The paragraph says, " Even if the function f is an everywhere differentiable function, it is still possible for f ' to be discountinuous. However, the graph of f ' can never exhibit a discountinuity of ...." picture is in paint document...(adsbygoogle = window.adsbygoogle || []).push({});

What type of discountinuity is that? a hole discountinuity?

second Question: Is my understanding correct? This is my explanation why f is not differentiable at some x value.

Given

f ' (x) =

x , x>0

x^2 x<0

7 , x = 0.

Therefore, the graph of the differnetiable function should have a similar discontinuity as the one shown in the paint document. (Determining the limit)

lim f ' (x) as x → 0- = lim f ' (x) as x → 0+ = 0 however because lim Δx → 0 [ f(0 + Δx) - f(0) ]/Δx is equal to f ' (0) = 7 ≠ 0, therefore the function f non differentiable at x = 0 because inorder for f to be diff at 0, f'(0) must equal 0

Is my understanding why f is not differentiable at x = 0 correct?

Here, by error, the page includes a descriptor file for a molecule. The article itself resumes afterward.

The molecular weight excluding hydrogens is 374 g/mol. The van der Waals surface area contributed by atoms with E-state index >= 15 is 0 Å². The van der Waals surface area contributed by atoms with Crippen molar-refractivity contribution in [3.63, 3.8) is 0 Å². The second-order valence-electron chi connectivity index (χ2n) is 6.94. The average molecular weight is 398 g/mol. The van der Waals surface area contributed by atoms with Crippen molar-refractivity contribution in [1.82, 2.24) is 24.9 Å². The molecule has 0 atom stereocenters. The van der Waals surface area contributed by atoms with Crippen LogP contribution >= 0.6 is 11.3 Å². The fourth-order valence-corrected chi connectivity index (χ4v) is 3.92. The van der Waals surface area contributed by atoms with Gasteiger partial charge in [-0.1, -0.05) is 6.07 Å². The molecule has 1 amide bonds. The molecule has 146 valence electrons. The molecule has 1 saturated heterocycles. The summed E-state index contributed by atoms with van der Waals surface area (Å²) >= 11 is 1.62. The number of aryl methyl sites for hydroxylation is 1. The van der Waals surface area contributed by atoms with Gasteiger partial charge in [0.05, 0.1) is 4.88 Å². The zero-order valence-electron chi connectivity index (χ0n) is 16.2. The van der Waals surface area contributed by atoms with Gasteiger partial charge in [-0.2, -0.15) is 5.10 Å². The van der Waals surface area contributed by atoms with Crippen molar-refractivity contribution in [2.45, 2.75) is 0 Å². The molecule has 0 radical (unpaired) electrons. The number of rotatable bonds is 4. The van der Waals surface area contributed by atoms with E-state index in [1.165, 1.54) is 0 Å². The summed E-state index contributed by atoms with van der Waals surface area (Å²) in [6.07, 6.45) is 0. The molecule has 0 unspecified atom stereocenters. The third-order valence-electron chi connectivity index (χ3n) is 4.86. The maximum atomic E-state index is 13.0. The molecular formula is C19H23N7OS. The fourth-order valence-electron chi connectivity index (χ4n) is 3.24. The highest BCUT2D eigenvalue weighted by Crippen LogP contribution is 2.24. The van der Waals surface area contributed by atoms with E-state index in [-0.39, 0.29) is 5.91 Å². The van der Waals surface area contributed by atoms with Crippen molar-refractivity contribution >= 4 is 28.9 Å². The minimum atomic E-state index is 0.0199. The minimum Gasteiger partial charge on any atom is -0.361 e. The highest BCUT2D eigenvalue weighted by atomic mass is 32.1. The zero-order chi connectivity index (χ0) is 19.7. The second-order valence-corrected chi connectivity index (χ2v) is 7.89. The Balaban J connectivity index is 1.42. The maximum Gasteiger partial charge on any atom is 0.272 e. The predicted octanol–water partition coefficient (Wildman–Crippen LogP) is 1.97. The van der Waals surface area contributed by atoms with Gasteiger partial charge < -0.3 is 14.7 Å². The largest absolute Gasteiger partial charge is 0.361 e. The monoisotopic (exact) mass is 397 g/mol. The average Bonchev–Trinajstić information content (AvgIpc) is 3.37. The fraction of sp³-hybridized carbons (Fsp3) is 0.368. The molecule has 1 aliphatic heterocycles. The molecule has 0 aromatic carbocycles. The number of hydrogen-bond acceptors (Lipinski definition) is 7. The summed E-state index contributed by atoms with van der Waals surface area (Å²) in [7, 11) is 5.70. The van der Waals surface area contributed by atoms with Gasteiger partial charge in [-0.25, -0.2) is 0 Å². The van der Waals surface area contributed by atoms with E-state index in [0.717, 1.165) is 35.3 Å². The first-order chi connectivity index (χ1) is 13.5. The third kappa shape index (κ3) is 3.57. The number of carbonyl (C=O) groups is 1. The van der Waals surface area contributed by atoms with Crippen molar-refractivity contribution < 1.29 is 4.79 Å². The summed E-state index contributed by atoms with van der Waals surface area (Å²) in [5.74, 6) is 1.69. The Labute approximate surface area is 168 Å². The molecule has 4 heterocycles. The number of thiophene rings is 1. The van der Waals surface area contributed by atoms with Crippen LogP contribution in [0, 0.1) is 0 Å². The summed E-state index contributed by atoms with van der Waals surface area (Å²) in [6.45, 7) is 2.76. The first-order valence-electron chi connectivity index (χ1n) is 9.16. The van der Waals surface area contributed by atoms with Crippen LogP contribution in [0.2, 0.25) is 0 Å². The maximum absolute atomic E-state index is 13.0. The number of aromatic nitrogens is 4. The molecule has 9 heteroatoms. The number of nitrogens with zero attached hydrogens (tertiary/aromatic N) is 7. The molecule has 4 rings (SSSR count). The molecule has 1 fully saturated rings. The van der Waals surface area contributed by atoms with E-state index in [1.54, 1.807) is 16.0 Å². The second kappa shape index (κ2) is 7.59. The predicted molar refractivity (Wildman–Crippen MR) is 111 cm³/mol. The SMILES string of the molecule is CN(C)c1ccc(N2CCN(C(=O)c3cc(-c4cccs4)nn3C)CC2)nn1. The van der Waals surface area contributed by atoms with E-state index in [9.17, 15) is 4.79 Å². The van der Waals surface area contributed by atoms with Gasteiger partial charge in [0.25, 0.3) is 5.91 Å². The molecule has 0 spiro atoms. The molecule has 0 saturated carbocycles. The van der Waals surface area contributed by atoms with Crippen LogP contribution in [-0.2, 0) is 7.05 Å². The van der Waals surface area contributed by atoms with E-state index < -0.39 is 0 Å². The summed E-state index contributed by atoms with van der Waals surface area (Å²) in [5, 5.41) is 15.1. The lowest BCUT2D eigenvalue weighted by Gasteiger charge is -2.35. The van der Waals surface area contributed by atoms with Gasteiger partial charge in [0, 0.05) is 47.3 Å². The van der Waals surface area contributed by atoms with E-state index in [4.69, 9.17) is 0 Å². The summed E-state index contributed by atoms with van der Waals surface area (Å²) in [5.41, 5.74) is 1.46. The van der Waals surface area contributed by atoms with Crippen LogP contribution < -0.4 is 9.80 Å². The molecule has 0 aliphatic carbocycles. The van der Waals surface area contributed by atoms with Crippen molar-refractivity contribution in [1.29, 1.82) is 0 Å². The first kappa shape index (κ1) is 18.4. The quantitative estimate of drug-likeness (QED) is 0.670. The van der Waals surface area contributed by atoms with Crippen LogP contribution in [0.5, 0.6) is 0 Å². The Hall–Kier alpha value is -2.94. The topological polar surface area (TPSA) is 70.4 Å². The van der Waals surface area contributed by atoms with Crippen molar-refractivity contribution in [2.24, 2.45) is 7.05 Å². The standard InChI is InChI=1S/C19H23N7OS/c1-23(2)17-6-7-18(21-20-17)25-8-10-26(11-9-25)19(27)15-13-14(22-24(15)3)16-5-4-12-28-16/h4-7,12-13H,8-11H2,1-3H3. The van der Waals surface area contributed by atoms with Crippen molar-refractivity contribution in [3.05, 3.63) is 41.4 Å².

Next, If I wanted to make f differentiable at x could I do this by defining one of two functions....

f ' (x) =

x , x>0

x^2 x<0

0 , x = 0.

OR

f ' (x) =

x , x>0

x^2 x<0

Would this work to make f diff at x = 0?

**Physics Forums | Science Articles, Homework Help, Discussion**

Dismiss Notice

Join Physics Forums Today!

The friendliest, high quality science and math community on the planet! Everyone who loves science is here!

The friendliest, high quality science and math community on the planet! Everyone who loves science is here!

# Limit Questioin

**Physics Forums | Science Articles, Homework Help, Discussion**